This matter is before me on an order to show cause and verified complaint filed by plaintiff Aubrey Zaid t/a Parkway Realty Company seeking injunctive relief against defendant Island House Condominium Association. Prior to the return date of the order to show cause plaintiff New Jersey Real Estate Commission was allowed to intervene and file a verified complaint. The parties agreeing that there is no genuine issue as to any material fact, and the court finding none, a final resolution of the question of law involved will be made on the basis of the pleadings and briefs filed herein. Judson v. Peoples Bank and Trust Co. , 17 N.J. 67, 73-75 (1954); R. 4:46.
Plaintiff Zaid is a real estate broker located in the City of Margate who is licensed to transact business pursuant to the Real Estate License Act, N.J.S.A. 45:15-1 et seq. Plaintiff-intervenor New Jersey Real Estate Commission is the administrative agency charged with the responsibility for enforcement of the License Act. N.J.S.A. 45:15-5. Defendant is a nonprofit association which is responsible for the administration and management of the Island House Condominium pursuant to the Condominium Act, N.J.S.A. 46:8B-1 et seq. Defendant, furthermore,
assists unit owners in the sale or rental of their units by soliciting prospective purchasers or renters through advertisement and by negotiating such transactions. Defendant association employs at a salary a manager who in part performs the above services. The association receives a commission for these activities. Neither the association nor any of its employees is licensed to act as a real estate broker or salesperson under the provisions of the Real Estate License Act. N.J.S.A. 45:15-1 et seq. Plaintiffs contend that defendant's activities in this regard are illegal and seek to enjoin any such future conduct.
The Real Estate License Act prohibits anyone from directly or indirectly engaging in the business of a real estate broker or salesperson without being licensed according to the provisions of the act. N.J.S.A. 45:15-1. The act defines a real estate broker as:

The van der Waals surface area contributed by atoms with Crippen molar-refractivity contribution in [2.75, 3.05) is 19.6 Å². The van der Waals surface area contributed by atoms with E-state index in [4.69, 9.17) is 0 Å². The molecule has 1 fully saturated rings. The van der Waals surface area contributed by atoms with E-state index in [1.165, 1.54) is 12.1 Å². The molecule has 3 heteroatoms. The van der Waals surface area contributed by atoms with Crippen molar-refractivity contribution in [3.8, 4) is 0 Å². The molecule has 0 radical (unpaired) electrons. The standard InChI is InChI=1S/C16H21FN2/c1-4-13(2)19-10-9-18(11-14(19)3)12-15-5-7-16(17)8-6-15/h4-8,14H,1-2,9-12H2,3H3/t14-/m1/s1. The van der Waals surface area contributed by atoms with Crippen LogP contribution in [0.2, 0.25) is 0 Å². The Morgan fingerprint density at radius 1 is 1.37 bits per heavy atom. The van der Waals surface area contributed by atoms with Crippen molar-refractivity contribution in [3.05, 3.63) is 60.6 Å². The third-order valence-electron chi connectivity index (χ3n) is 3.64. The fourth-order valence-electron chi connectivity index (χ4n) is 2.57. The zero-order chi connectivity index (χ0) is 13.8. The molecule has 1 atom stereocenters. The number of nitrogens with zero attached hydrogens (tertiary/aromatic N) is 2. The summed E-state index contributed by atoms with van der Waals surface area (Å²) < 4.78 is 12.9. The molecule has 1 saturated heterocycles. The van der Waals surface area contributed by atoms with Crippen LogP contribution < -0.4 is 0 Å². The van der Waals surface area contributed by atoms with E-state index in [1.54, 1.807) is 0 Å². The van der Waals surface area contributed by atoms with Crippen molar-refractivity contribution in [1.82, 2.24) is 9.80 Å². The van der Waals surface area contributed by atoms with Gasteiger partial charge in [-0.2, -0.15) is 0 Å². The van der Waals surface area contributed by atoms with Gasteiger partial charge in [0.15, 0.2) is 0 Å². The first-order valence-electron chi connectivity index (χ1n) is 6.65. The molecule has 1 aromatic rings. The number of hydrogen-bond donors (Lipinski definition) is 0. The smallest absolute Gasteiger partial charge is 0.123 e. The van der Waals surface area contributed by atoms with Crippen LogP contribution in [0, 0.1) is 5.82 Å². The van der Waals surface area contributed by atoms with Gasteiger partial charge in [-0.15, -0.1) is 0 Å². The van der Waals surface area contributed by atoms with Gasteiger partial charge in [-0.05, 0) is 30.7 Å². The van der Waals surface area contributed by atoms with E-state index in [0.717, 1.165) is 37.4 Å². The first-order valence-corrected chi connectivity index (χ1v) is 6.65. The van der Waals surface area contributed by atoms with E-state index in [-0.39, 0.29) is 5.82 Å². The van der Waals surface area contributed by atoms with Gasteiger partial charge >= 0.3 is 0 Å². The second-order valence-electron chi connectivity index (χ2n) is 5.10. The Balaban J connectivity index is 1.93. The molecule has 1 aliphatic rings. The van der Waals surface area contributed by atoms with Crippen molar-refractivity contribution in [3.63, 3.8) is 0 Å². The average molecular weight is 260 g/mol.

A real estate broker, for the purposes of this article, is defined to be a person, firm or corporation who, for a fee, commission or other valuable consideration, or by reason of a promise or reasonable expectation thereof, lists for sale, sells, exchanges, buys or rents, or offers or attempts to negotiate a sale, exchange, purchase or rental of real estate or an interest therein, or collects or offers or attempts to collect rent for the use of real estate or solicits for prospective purchasers or assists or directs in the procuring of prospects or the negotiation or closing of any transaction which does or is contemplated to result in the sale, exchange, leasing, renting or auctioning of any real estate or negotiates, or offers or attempts or agrees to negotiate a loan secured or to be secured by mortgage or other encumbrance upon or transfer of any real estate for others, or any person who, for pecuniary gain or expectation of pecuniary gain conducts a public or private competitive sale of lands or any interest in lands. [ N.J.S.A. 45:15-3]
Clearly, defendant's activities are encompassed by this definition.
The act, however, contains an exception which defendant asserts applies to this case. N.J.S.A. 45:15-4 provides, "The provisions of this article shall not apply to any person, firm, partnership, association, or corporation who, as a bona fide
owner or lessor, shall perform any of the aforesaid acts with reference to property owned by him * * *." Thus, defendant argues that since its membership consists solely of unit owners it is in essence the owner of the property sought to be sold or leased and within the above exception to the licensing requirements of the act.
I find this argument to be without merit and contrary to the public policy behind the statute. The Licensing Act is a regulatory measure and any exception thereto must be strictly construed. Palkoski v. Garcia , 19 N.J. 175 (1955). N.J.S.A. 45:15-4 creates an exception to the licensing requirement for a bona fide owner. The condominium association is not the bona fide owner of any of the units it seeks to dispose of. While the Condominium Act does provide that a condominium association may own units in the condominium, N.J.S.A. 46:8B-15(b), it does not confer any ownership interest upon the association in units that are privately owned. Indeed, the Condominium Act makes it clear that a unit owner has the same unfettered ownership interest in his unit as any other owner of real property does in his property: "Each unit shall constitute a separate parcel of real property which may be dealt with by the owner thereof in the same manner as is otherwise permitted by law for any other parcel of real property." N.J.S.A. 46:8B-4. Thus, not only does this provision of the Condominium Act make it clear that a condominium association has no ownership interest in a privately owned unit, but it also makes it clear that a unit owner can only deal with his property "in the same manner as is otherwise permitted by law for any other parcel of real property." The law only allows real property to be sold by a licensed broker or salesperson or by the owner. An unlicensed condominium association is none of these and therefore cannot sell or lease units for a unit owner.
Such an interpretation of the Real Estate License Act is consistent with the public policy behind the ...